8 October 2018

The Woman Who Fell To Earth review


Written by Chris Chibnall. Directed by Jamie Childs. Reviewed by Matthew Kilburn
When I was growing up, turning on the television at 6.45pm would find BBC1 in the middle of Songs of Praise, or ITV about to embark on its own half hour of Christian devotion. With Songs of Praise now adrift somewhere in the middle of the afternoon, and ITV long having shed its Sunday evening ‘God slot’, it’s tempting to regard Doctor Who’s translation to Sunday nights as a recognition that it, now, is the new established faith of the United Kingdom. The excited reporting of social media’s overwhelmingly favourable reaction to The Woman Who Fell to Earth on the 10pm news on BBC Radio 4, complete with approving quotations from an interview with Jenny Colgan, suggested that the projection of public celebration of the new version of Doctor Who is exceptionally important to the BBC, almost existentially so.


There were moments when Chris Chibnall’s first script as showrunner seemed concentrated on plugging in to strands of British identity which have been repressed in recent decades. The Doctor makes her new sonic screwdriver of Sheffield steel, which becomes the wonderworking of a forgemaster technogoddess rather than the product of a clapped-out industry as in perhaps the last worldwide entertainment hit to mythologise Sheffield, The Full Monty. The real economy is in the workshops of the land, rather than in the glass towers of London. The aliens attack sturdy old InterCity rolling stock rather than the cut-price Pacers with which most of northern England was fobbed off and which still endure on the privatized railway. The crane driven by Karl is building something rather than demolishing, despite the broken handrail which almost sends Tzim-Sha – cannily credited as ‘Tim Shaw’ – to his death. Yet this isn’t Brexiteer-inspired isolationism, because old-fashioned British craft is at its most marvellous in alien hands. The Doctor blends it with the technology of less pleasant offworlders than herself to pursue her quest for the TARDIS. Her accidental teleporting of Graham, Ryan and Yaz from the workshop surely presages celebrations of open-mindedness and exploration.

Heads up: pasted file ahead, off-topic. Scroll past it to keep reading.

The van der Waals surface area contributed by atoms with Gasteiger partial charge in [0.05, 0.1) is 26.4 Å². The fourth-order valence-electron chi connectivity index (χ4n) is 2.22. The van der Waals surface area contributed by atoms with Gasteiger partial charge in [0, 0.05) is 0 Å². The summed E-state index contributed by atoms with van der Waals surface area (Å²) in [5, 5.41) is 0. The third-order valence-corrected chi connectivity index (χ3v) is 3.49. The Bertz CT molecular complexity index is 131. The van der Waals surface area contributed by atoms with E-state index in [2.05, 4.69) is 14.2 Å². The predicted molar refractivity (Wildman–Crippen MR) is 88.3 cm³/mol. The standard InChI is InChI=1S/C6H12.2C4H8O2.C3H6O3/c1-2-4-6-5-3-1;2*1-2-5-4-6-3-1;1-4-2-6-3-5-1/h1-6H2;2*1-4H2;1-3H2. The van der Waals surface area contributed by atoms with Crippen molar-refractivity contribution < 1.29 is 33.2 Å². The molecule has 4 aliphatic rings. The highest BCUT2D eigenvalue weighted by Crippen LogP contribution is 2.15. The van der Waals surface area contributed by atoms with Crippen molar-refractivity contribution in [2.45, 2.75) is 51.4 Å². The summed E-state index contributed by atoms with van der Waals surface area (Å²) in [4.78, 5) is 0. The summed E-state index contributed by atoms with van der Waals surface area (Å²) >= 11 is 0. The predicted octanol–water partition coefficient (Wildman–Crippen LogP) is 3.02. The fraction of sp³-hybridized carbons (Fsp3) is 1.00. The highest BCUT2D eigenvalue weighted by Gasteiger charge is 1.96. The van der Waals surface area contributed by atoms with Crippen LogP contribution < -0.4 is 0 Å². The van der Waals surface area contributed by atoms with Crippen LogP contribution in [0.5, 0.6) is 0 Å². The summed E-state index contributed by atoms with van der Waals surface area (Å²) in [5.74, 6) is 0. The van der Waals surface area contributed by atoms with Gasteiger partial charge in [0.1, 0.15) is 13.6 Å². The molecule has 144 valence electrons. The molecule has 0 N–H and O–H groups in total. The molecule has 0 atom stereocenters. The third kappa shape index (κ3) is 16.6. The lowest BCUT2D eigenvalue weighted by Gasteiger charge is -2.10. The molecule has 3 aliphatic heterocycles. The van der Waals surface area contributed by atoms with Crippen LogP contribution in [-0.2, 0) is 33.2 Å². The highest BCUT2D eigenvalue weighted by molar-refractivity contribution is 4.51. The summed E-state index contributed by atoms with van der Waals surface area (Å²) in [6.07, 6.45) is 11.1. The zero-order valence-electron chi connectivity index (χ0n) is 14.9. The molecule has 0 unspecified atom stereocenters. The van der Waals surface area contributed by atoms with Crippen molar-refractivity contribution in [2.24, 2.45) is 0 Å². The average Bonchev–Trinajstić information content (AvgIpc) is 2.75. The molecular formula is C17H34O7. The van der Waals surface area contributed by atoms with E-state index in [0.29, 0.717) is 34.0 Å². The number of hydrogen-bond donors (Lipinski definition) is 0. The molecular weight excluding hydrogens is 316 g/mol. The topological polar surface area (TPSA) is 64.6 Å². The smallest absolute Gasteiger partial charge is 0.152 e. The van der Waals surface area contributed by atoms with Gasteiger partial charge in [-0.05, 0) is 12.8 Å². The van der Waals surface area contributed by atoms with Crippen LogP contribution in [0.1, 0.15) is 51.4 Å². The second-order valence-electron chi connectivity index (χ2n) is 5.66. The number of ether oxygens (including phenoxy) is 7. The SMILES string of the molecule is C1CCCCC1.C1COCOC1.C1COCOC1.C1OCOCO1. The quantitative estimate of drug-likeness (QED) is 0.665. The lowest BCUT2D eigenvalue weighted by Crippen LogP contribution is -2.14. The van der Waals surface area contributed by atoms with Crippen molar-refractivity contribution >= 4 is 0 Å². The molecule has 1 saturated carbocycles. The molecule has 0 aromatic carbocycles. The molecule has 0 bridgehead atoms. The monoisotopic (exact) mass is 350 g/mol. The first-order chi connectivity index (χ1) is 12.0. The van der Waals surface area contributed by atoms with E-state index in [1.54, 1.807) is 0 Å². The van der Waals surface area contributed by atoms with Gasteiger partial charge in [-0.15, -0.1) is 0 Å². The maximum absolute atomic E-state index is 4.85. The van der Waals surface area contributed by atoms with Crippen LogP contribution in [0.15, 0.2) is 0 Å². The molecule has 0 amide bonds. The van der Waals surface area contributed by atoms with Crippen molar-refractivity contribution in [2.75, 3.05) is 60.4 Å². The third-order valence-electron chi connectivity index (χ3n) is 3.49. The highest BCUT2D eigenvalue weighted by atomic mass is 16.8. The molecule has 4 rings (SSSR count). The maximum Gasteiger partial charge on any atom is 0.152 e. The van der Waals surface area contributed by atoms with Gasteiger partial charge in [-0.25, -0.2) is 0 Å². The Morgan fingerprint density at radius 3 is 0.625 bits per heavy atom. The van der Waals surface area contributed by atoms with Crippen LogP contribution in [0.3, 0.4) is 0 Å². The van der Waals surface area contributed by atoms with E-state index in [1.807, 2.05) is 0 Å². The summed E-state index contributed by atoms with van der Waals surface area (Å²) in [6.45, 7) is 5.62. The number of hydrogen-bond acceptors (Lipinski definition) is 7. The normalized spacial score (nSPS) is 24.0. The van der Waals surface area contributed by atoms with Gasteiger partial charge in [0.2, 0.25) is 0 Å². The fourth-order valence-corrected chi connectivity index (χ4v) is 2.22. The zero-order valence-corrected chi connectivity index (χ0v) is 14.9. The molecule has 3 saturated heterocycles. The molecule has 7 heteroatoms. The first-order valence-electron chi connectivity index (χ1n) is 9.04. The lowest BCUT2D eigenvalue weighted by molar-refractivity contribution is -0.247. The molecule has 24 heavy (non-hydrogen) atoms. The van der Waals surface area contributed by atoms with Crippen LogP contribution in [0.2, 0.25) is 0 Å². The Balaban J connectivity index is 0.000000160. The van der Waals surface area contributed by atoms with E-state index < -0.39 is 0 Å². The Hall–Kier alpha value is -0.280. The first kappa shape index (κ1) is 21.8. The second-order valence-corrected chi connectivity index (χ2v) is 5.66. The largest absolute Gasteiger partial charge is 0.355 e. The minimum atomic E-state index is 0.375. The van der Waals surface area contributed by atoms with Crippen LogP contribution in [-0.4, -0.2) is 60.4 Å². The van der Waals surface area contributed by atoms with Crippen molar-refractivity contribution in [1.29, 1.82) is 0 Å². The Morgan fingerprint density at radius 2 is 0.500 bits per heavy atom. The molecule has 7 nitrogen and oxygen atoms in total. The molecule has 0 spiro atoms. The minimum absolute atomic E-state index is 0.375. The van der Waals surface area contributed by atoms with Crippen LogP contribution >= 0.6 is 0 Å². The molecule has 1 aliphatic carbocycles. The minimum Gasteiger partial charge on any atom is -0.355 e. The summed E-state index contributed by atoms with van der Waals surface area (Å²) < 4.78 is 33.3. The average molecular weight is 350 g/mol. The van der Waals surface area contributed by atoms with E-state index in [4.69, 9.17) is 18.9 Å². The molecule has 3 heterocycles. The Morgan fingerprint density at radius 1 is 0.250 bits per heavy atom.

Where does the Doctor stand in the relationship network established in this story? She incorporates herself in a pattern partly reviving one established in the childhood of Yaz and Ryan at Redlands Primary School – ‘Hello, Ryan’s nan’ – but which has also evolved beyond this to (uncomfortably at least as far as Ryan is concerned) accommodate Graham (‘Fam?’ asks the Doctor) and now the precarious adulthood of Yaz and Ryan, one feeling a perpetual probationer, the other at nineteen still going through the childhood ritual of learning to ride a bicycle. For a series which appeals to primary school children but also encourages adults to see the world through childlike eyes, the reunion of Yaz and Ryan feels exactly right. It’s Ryan whose family situation is foregrounded here: the aftermath of Grace’s death sees the Doctor observe the spaces left by an absent parent and dead grandparent without seeking to fill them directly. Grace’s awkward and unintentional infantilization of Ryan is not to be replicated. This isn’t a format of fast explication where relationships are concerned – no thick broad brushes of council estate or suburban dysfunctionality as we saw in Russell T Davies’s era. By comparison, everything is understated here and left on a slow burn, with signals that there is much to be picked up and developed later.
When the Doctor was expelled from the TARDIS at the end of Twice Upon a Time, she was also very visibly expelled from Steven Moffat’s universe and into the sky over Chris Chibnall’s Sheffield. The process continues here, with the Doctor’s empty pockets echoing for the emptying TARDIS shelves. The mementos of past adventures are gone, whether from the carefully curated library or the suddenly empty pockets. This throws the emphasis onto improvisation and innovation, as seen in the much-lauded screwdriver-forging sequence, but also in the emphasis on intelligence-gathering and learning of new skills. The Doctor has always been the practical person envisaged by Sydney Newman, but this stripped out the reliance on mythology and memory evident in Steven Moffat’s era and it felt as if the Doctor was being discovered anew by the audience as well as the new characters.